With so many different AWS offerings, administrators need to keep an eye on how each service is functioning. Looking into events that occur in each service is cumbersome. Ideally, the events happening in multiple services should be logged and aggregated together in one place. That is exactly what CloudTrail does. It’s like a Walmart for AWS logs.
What is available at this AWS “Logmart”?
CloudTrail logs events happening in an AWS account as AWS API calls. It supports important services such as Amazon Simple Storage Service (S3), Elastic Compute Cloud (EC2), Identity and Access Management (IAM), Simple Notification Service (SNS), and Virtual Private Cloud (VPC).
The devil is in the details.
CloudTrail logs contain fields that help administrators identify anomalies in their AWS environment, including:
Describes the action taken in the API. All changes made to an account have a prefix of Create*, Write*, etc.
Displays who is behind the API activity and is crucial in identifying what has been compromised.
Lists DNS entries for AWS resources or forwards a relevant IP address when the AWS console is used.
For instance, if someone logs in to the console and makes a couple of changes, it won’t provide the IP address of the host the AWS console is running on, but instead the forwarded IP address of the browser accessing the console.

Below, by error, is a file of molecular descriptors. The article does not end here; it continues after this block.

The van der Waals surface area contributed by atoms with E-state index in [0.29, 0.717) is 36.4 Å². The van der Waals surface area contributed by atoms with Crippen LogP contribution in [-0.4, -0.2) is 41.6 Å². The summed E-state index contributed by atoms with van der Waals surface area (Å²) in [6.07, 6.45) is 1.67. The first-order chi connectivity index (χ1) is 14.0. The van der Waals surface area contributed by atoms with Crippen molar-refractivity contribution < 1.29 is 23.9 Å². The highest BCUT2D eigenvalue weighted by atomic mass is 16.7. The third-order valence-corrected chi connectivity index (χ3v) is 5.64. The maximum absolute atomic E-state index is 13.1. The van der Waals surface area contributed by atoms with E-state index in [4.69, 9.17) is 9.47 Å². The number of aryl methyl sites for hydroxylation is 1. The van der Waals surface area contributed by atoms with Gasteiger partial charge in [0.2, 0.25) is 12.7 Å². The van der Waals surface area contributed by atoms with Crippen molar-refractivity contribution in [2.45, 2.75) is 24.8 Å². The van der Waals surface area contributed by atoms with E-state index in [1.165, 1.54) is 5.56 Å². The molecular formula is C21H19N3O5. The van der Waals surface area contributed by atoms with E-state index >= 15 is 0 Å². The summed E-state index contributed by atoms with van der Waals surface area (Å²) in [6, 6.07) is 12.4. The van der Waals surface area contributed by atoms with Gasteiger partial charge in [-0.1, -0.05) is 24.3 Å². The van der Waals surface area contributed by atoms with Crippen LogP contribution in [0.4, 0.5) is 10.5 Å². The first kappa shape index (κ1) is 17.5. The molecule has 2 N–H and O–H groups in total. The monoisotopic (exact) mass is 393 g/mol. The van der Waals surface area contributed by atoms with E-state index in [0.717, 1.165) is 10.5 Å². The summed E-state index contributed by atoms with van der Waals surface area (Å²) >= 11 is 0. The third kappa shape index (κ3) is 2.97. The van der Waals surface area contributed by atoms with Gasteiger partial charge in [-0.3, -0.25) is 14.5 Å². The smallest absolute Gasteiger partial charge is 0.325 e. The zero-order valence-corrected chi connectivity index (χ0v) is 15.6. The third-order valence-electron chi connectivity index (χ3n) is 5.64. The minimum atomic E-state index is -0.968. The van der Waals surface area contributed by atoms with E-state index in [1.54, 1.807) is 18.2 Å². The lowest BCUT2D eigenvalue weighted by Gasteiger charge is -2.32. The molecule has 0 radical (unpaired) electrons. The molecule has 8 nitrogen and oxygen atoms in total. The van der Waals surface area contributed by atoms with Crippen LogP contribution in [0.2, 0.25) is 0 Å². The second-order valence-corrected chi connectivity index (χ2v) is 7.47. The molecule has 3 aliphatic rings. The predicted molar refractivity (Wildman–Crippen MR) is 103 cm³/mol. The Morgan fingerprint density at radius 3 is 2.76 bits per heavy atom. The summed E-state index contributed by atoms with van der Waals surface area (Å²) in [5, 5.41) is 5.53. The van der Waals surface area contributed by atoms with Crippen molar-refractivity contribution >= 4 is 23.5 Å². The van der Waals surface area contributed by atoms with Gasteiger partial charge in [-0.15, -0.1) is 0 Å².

Lists the agent through which the request was made. This could be the AWS management console, AWS SDKs, AWS CLI, or an AWS service.
For example, “signin.amazonaws.com” denotes a request made by an IAM user with the AWS management console.
Displays the region the request was made to.
Lists the specific AWS service error when a request returns an error.
HTTP Status Code: 503
Error description: The request has failed due to a temporary failure of the server.
What can I do with these details?
The details from CloudTrail logs translate into valuable information, which can then be used to secure the AWS account. CloudTrail logs help address questions posed in everyday scenarios, such as:
▪ What actions did a user perform over a given period of time?
▪ What action was performed on a particular AWS resource and who performed it?
▪ What is the source IP address of a given activity?
▪ Which user activities failed due to inadequate permissions?
Your very own personal shopper.
CloudTrail logs can help you secure your AWS account on a daily basis. They can also help you investigate and identify the culprit in a security incident, making them a good companion for both IT and security administrators.
ManageEngine understands how helpful CloudTrail logs can be. That’s why Cloud Security Plus has been designed to make sure you get the most out of CloudTrail.
Cloud Security Plus acts like your very own personal shopper. It reads AWS CloudTrail logs directly from the AWS S3 bucket, then analyzes the collected CloudTrail data to provide comprehensive reports on activity happening in your AWS environment. Use Cloud Security Plus to search through AWS CloudTrail logs and generate alerts, ensuring your AWS account is secured and protected.